Suspension of U.S. military drills with South Korea hurt readiness, says top general
The Trump White House’s decision to suspend several, large-scale military exercises with South Korea earlier this year harmed U.S. readiness to respond to potential conflicts on the peninsula.
Army Gen. Robert Abrams, the administration’s pick to become the new top U.S. commander in South Korea, told lawmakers Tuesday the decision had degraded the ability for American forces to coordinate with their counterparts in Seoul, should hostilities break out between North Korea and the South.
Gen. Abrams, who is slated to replace current U.S. Forces-Korea Commander Gen. Vincent Brooks, made his comments on the effect of the suspended military drills during his confirmation hearing before the Senate Armed Services Committee, the Associated Press reports.
U.S. military leaders on the peninsula are in the midst of setting up several, smaller bilateral drills with South Korean forces, in an attempt to rebuild the lost readiness capabilities due to the suspended exercises, he told panel members alongside Navy Vice Adm. Craig Faller. Adm. Faller has been nominated to take over U.S. Southern Command.
Planning for next year’s iteration of the South Korean drills suspended this year is also ongoing, Gen. Abrams said, noting that no decision has been made by the White House or the Defense Department on whether those exercises would go forward.
Commanders are planning a number of smaller staff exercises to rebuild the ability of U.S. and allied forces to work together. He says planning is ongoing for large exercises next year, but alliance leaders will decide if they are canceled or not.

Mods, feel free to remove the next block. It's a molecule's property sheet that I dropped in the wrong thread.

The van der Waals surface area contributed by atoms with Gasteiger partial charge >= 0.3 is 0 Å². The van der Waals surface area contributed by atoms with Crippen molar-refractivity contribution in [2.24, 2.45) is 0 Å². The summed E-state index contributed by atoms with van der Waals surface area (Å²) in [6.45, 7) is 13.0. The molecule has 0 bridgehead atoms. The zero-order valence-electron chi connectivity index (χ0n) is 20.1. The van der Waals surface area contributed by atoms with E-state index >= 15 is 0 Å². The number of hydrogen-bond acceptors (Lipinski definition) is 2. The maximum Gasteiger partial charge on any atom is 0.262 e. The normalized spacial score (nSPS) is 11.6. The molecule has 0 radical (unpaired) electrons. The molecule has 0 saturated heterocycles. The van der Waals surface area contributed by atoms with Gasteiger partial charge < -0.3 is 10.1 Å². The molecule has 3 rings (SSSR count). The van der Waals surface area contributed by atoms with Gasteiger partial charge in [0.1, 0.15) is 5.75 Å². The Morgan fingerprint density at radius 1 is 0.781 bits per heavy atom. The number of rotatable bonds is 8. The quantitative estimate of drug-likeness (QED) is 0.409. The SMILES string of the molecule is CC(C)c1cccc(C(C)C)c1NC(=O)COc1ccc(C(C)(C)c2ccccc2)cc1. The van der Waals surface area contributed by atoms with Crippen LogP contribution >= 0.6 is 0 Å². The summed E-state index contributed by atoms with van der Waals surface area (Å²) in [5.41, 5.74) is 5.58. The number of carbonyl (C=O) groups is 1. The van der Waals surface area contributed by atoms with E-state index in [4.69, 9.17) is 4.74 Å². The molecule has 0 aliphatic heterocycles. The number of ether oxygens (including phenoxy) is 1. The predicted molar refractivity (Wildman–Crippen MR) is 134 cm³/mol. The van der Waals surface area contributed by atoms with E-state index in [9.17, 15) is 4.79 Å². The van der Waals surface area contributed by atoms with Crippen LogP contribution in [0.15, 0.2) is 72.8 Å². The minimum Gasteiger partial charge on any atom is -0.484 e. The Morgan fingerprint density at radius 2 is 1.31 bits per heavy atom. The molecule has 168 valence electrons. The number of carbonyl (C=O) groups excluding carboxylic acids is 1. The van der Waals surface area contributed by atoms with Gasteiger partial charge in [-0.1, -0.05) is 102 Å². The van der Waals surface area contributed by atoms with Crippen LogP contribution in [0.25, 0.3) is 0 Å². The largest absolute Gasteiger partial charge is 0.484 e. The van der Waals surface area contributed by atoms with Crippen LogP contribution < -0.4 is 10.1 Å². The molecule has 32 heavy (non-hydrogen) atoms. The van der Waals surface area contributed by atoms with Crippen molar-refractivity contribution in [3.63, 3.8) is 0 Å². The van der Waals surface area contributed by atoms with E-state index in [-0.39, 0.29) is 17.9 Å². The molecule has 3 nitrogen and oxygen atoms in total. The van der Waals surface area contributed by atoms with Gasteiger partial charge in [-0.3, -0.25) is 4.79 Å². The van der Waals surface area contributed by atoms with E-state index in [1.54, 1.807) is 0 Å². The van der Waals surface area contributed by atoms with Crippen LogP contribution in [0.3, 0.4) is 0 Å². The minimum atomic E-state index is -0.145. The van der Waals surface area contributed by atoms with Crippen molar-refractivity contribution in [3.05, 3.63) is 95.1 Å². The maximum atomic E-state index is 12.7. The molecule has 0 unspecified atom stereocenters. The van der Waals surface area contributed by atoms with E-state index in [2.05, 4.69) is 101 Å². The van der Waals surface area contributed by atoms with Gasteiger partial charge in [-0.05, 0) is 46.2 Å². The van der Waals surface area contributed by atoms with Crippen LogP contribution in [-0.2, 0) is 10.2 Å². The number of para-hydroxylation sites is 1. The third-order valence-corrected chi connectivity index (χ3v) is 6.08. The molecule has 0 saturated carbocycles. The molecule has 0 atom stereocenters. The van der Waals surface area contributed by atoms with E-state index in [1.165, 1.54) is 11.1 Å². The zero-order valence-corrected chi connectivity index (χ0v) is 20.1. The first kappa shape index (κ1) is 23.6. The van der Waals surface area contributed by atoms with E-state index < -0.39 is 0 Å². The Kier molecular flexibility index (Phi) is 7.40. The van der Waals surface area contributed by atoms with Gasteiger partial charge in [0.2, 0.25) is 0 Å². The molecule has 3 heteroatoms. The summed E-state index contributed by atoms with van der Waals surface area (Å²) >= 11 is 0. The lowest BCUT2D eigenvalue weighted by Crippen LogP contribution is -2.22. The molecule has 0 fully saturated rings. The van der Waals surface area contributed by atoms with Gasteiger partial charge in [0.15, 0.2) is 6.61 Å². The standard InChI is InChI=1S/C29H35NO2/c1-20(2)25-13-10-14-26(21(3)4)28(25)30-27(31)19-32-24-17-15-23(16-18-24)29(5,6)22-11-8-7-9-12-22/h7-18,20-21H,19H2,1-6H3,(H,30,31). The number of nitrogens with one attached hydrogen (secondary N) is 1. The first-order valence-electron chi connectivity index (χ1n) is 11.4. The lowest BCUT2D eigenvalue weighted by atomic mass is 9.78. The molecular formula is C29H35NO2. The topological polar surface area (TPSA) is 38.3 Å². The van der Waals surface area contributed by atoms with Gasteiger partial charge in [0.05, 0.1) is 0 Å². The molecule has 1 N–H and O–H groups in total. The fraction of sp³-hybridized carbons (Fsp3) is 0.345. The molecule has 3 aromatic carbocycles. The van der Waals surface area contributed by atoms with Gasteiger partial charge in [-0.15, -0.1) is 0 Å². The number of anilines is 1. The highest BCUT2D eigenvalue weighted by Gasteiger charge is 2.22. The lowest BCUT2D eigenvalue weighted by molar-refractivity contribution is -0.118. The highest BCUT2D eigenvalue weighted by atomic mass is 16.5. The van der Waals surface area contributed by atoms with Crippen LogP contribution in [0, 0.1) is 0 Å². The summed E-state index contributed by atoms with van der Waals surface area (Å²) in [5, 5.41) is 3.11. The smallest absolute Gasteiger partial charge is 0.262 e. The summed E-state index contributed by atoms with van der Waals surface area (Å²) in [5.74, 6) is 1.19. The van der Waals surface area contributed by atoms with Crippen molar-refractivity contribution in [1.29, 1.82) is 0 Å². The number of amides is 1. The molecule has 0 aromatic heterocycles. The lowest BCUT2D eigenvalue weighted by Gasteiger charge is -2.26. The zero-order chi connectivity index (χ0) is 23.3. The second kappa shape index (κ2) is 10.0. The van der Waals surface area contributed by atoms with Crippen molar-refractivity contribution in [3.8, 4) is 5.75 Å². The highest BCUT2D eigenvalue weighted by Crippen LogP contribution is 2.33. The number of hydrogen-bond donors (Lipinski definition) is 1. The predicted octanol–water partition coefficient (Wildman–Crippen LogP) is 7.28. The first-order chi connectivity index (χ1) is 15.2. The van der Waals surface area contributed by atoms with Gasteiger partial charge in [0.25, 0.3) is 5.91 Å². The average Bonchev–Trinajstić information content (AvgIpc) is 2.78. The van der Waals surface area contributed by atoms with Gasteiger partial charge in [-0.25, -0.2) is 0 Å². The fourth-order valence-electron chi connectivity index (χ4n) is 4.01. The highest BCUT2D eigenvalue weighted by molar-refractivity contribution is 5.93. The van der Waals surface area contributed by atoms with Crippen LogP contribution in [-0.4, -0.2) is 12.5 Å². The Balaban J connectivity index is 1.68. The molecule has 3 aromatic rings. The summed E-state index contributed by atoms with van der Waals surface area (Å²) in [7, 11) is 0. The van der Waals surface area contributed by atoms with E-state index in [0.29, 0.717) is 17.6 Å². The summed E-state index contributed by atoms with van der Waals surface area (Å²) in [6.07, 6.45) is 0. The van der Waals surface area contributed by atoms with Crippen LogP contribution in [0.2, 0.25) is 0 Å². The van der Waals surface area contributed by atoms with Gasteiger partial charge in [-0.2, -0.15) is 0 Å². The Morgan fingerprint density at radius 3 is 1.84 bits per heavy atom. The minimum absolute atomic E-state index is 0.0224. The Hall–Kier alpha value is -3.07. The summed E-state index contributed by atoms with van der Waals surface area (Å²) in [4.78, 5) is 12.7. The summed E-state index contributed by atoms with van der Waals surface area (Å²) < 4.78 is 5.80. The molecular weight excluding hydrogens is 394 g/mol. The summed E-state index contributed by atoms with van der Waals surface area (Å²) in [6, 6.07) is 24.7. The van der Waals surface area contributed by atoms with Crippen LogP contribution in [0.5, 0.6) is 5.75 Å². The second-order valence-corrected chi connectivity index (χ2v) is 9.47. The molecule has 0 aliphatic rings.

The move to indefinitely suspend large-scale war games between the U.S. and Seoul was ordered by the Trump White House shortly after the landmark deunclearization summit with the North in June. The decision was intended as an olive branch to Pyongyang, in an attempt to coerce the North Korean regime to embrace efforts to eliminate their nuclear capabilities.
But the State Department and Pentagon had been seemingly caught unaware of Mr. Trump’s cancellation of U.S. military drills on the peninsula, until the White House’s announcement. It came just as U.S. defense officials were in the midst of planning for one of those major exercise, dubbed Ulchi Freedom Guardian, which had been slated to begin in July.
Mr. Trump characterized the drills as “provocative” and a costly byproduct of the Cold War-era strategy being imparted by U.S. military leaders on the peninsula. Mr. Kim and others in the North Korean regime have repeatedly cited the provocative nature of the exercises, in its criticism of U.S. military operations in the region.